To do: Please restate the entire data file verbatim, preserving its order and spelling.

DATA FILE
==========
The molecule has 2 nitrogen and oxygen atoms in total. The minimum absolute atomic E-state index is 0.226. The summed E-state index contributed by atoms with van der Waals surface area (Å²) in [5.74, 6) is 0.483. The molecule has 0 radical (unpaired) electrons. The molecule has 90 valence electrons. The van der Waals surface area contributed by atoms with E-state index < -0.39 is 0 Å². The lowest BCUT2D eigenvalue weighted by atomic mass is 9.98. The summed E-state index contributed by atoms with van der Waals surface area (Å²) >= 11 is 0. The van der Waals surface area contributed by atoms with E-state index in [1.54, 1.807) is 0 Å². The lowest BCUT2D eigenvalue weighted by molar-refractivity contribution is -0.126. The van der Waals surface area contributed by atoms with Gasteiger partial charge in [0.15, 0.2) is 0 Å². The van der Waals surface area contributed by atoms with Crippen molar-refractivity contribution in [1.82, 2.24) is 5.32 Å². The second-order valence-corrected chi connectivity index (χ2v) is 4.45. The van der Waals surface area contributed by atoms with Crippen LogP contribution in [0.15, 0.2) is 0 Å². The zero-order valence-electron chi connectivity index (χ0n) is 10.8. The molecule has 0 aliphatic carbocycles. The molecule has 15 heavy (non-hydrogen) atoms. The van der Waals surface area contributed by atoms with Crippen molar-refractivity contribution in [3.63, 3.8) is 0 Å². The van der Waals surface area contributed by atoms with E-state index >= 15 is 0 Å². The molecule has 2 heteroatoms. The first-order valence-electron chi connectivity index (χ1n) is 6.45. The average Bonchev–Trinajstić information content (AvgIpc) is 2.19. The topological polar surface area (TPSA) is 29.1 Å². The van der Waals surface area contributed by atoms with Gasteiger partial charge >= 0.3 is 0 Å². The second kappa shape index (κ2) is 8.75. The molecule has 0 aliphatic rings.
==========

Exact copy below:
The molecule has 2 nitrogen and oxygen atoms in total. The minimum absolute atomic E-state index is 0.226. The summed E-state index contributed by atoms with van der Waals surface area (Å²) in [5.74, 6) is 0.483. The molecule has 0 radical (unpaired) electrons. The molecule has 90 valence electrons. The van der Waals surface area contributed by atoms with E-state index < -0.39 is 0 Å². The lowest BCUT2D eigenvalue weighted by atomic mass is 9.98. The summed E-state index contributed by atoms with van der Waals surface area (Å²) >= 11 is 0. The van der Waals surface area contributed by atoms with E-state index in [1.54, 1.807) is 0 Å². The lowest BCUT2D eigenvalue weighted by molar-refractivity contribution is -0.126. The van der Waals surface area contributed by atoms with Gasteiger partial charge in [0.15, 0.2) is 0 Å². The van der Waals surface area contributed by atoms with Crippen molar-refractivity contribution in [1.82, 2.24) is 5.32 Å². The second-order valence-corrected chi connectivity index (χ2v) is 4.45. The van der Waals surface area contributed by atoms with Crippen LogP contribution in [0.15, 0.2) is 0 Å². The zero-order valence-electron chi connectivity index (χ0n) is 10.8. The molecule has 0 aliphatic carbocycles. The molecule has 15 heavy (non-hydrogen) atoms. The van der Waals surface area contributed by atoms with Crippen molar-refractivity contribution in [3.63, 3.8) is 0 Å². The van der Waals surface area contributed by atoms with E-state index >= 15 is 0 Å². The molecule has 2 heteroatoms. The first-order valence-electron chi connectivity index (χ1n) is 6.45. The average Bonchev–Trinajstić information content (AvgIpc) is 2.19. The topological polar surface area (TPSA) is 29.1 Å². The van der Waals surface area contributed by atoms with Gasteiger partial charge >= 0.3 is 0 Å². The second kappa shape index (κ2) is 8.75. The molecule has 0 aliphatic rings.